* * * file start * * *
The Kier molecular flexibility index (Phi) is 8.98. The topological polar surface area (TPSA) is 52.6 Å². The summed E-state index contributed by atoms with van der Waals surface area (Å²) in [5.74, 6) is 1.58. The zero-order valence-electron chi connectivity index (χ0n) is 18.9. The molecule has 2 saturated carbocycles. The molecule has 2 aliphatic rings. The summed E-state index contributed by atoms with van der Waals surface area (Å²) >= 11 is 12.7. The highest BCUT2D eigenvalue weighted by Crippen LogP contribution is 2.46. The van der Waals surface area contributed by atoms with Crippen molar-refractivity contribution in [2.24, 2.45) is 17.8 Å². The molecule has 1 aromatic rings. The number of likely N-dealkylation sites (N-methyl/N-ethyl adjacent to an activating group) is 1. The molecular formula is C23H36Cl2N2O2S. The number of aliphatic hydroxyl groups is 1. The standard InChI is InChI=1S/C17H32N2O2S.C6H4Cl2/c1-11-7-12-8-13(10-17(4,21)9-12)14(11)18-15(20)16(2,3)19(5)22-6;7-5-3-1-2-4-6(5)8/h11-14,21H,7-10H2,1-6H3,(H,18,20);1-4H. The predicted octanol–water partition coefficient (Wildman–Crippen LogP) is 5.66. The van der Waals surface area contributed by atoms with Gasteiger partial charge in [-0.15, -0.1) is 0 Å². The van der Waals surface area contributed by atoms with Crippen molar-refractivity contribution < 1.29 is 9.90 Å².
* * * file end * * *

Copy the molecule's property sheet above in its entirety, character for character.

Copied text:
The Kier molecular flexibility index (Phi) is 8.98. The topological polar surface area (TPSA) is 52.6 Å². The summed E-state index contributed by atoms with van der Waals surface area (Å²) in [5.74, 6) is 1.58. The zero-order valence-electron chi connectivity index (χ0n) is 18.9. The molecule has 2 saturated carbocycles. The molecule has 2 aliphatic rings. The summed E-state index contributed by atoms with van der Waals surface area (Å²) >= 11 is 12.7. The highest BCUT2D eigenvalue weighted by Crippen LogP contribution is 2.46. The van der Waals surface area contributed by atoms with Crippen molar-refractivity contribution in [2.24, 2.45) is 17.8 Å². The molecule has 1 aromatic rings. The number of likely N-dealkylation sites (N-methyl/N-ethyl adjacent to an activating group) is 1. The molecular formula is C23H36Cl2N2O2S. The number of aliphatic hydroxyl groups is 1. The standard InChI is InChI=1S/C17H32N2O2S.C6H4Cl2/c1-11-7-12-8-13(10-17(4,21)9-12)14(11)18-15(20)16(2,3)19(5)22-6;7-5-3-1-2-4-6(5)8/h11-14,21H,7-10H2,1-6H3,(H,18,20);1-4H. The predicted octanol–water partition coefficient (Wildman–Crippen LogP) is 5.66. The van der Waals surface area contributed by atoms with Gasteiger partial charge in [-0.15, -0.1) is 0 Å². The van der Waals surface area contributed by atoms with Crippen molar-refractivity contribution < 1.29 is 9.90 Å².